Well, it's not that I'm not interested in them per se, it's just that, likely for obvious reasons such as the use of textmode graphics, this particular genre has a relatively good and documented presence on the DOS platform (although certain individual games might not be as well documented as one would have liked them to be), whereas stuff like a back-port of Hexen II is a bit more... exotic I should say. Also I almost forgot about the Sonic DOS ports that were mentioned in this thread not long ago. I wonder if they work with demo data files (IIRC Sonic CD has a demo).

DOS Games Archive | Free open source games | RGB Classic Games

Reply 43 of 62, by mr.cat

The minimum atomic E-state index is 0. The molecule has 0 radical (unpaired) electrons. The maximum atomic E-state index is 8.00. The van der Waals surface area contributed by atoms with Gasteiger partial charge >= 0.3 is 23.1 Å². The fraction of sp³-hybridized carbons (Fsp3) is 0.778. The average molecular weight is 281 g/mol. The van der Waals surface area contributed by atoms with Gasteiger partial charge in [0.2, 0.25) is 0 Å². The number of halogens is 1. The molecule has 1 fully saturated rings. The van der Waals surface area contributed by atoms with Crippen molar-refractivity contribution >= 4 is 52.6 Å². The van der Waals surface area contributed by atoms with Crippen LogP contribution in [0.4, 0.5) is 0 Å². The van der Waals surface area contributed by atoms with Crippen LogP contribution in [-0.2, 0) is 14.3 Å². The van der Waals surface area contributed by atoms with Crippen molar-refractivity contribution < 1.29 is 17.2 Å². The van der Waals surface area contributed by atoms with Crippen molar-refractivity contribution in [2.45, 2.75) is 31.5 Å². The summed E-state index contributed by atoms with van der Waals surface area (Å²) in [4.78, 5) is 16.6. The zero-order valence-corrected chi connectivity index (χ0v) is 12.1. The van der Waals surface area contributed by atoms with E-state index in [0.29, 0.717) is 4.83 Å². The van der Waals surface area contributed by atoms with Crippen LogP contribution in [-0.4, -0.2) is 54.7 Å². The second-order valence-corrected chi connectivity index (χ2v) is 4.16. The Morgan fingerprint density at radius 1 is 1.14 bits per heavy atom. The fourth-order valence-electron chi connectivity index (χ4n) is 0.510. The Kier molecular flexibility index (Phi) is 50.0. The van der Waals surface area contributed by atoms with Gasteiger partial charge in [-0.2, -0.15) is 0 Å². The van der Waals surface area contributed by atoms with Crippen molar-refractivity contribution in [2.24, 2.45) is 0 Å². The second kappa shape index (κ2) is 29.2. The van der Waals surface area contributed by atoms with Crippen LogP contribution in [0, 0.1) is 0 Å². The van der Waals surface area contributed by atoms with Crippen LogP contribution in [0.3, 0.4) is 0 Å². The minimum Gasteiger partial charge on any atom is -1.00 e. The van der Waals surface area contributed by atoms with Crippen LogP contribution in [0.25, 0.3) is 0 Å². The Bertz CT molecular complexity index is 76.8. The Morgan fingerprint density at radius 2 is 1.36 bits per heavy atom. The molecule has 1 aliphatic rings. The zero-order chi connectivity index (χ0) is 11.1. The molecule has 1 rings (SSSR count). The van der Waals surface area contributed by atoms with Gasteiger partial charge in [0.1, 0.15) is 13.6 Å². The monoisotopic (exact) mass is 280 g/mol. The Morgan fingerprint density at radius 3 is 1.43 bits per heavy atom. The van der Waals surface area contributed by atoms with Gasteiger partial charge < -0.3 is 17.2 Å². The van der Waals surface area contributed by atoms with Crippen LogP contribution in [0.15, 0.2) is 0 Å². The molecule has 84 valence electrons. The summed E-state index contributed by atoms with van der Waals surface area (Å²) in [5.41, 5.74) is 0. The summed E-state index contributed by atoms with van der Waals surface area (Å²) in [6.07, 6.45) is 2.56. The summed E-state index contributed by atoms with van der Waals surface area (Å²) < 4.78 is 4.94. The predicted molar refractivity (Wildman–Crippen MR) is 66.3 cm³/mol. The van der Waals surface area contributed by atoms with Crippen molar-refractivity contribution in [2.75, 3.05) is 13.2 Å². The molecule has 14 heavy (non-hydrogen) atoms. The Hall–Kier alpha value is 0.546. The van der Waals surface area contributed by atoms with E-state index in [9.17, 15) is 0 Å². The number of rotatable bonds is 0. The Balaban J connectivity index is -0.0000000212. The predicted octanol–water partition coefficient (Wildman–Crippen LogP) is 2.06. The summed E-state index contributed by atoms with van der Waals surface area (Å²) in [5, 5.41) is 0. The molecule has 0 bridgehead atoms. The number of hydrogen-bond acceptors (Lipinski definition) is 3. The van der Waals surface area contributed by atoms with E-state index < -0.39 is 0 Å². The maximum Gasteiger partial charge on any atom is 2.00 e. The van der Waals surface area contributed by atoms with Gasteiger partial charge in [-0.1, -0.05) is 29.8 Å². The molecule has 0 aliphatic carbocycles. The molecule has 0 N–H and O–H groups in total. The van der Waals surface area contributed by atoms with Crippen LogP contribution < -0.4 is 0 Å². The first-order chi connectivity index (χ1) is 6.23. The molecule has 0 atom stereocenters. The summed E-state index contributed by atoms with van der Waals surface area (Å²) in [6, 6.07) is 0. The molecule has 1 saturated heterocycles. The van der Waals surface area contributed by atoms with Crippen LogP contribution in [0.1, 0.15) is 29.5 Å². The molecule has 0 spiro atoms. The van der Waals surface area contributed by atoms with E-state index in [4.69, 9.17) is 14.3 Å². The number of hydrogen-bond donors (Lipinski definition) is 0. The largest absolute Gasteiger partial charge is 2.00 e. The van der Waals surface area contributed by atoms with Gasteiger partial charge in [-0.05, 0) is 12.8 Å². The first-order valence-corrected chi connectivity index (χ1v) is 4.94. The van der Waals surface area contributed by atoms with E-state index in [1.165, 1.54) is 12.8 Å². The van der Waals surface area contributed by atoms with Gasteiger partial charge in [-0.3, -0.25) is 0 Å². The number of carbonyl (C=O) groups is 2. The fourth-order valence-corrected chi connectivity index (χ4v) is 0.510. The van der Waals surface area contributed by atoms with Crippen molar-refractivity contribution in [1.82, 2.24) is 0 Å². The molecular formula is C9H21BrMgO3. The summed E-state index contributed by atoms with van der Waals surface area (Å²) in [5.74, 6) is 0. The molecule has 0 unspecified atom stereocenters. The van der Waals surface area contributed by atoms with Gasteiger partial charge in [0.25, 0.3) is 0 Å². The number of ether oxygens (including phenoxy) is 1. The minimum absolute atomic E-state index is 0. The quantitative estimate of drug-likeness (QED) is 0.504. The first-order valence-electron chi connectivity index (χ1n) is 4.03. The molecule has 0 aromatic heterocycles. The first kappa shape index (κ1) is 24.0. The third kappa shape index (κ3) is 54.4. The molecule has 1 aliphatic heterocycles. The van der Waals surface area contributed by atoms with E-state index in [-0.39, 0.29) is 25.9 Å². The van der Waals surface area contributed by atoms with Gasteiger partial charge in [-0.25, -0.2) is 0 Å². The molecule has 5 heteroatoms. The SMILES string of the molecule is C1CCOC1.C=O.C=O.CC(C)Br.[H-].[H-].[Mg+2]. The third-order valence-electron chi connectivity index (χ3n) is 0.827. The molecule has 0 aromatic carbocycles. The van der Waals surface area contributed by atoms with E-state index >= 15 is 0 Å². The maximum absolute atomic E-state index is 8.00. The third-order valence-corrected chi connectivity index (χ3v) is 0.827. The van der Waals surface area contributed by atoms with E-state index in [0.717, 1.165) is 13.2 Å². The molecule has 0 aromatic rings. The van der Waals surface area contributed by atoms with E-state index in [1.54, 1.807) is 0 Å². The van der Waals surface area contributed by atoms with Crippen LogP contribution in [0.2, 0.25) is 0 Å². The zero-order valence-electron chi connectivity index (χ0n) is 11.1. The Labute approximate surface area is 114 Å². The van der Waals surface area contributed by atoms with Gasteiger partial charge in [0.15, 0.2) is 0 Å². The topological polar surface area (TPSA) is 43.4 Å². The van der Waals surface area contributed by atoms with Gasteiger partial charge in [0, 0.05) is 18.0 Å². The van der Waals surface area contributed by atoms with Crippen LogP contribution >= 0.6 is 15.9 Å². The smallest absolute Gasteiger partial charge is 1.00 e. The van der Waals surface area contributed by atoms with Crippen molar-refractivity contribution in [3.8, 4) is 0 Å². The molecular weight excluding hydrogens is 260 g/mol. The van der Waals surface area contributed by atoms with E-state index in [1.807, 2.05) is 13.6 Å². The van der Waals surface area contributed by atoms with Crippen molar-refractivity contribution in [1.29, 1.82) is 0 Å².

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Right, thanks for clearing that up. This could be a file from Captain Obvious Archives (well I have a lot of their files 🤣) but making a proper DOS port isn't very easy nowadays, especially if you're targeting i486 or lower. I guess it never was super easy, as DOS is just different in many ways, but simply getting the toolchain going can be a chore now. The mingw32 + HX method seemed like an easy way to do it in theory because it's "just" gcc. The other option is to go the DJGPP route and actually it could be more appropriate (DJGPP produces real DOS binaries, but HX relies on Windows dlls to do its magic). Then there's Watcom and a few others, but good luck if the source is in "modern" C++ (as in, not written in the nineties?)

MrFlibble wrote on 2021-05-15, 18:00:

.. this particular genre has a relatively good and documented presence on the DOS platform ..